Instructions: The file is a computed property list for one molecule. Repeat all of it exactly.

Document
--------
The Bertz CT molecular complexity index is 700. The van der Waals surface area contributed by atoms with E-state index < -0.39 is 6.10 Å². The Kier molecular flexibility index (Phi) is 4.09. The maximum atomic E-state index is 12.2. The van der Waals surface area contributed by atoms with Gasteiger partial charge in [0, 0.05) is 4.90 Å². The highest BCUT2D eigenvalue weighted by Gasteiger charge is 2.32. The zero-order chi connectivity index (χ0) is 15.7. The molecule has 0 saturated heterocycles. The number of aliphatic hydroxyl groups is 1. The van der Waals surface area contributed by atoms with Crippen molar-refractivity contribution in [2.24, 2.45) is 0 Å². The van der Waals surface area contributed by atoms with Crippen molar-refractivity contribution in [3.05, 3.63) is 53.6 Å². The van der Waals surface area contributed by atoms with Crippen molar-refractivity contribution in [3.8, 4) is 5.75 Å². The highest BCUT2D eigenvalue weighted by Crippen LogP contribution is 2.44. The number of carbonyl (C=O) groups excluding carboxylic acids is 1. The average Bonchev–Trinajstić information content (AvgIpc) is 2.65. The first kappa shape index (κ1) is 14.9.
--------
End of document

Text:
The Bertz CT molecular complexity index is 700. The van der Waals surface area contributed by atoms with E-state index < -0.39 is 6.10 Å². The Kier molecular flexibility index (Phi) is 4.09. The maximum atomic E-state index is 12.2. The van der Waals surface area contributed by atoms with Gasteiger partial charge in [0, 0.05) is 4.90 Å². The highest BCUT2D eigenvalue weighted by Gasteiger charge is 2.32. The zero-order chi connectivity index (χ0) is 15.7. The molecule has 0 saturated heterocycles. The number of aliphatic hydroxyl groups is 1. The van der Waals surface area contributed by atoms with Crippen molar-refractivity contribution in [2.24, 2.45) is 0 Å². The van der Waals surface area contributed by atoms with Crippen molar-refractivity contribution in [3.05, 3.63) is 53.6 Å². The van der Waals surface area contributed by atoms with Crippen molar-refractivity contribution in [3.8, 4) is 5.75 Å². The highest BCUT2D eigenvalue weighted by Crippen LogP contribution is 2.44. The number of carbonyl (C=O) groups excluding carboxylic acids is 1. The average Bonchev–Trinajstić information content (AvgIpc) is 2.65. The first kappa shape index (κ1) is 14.9.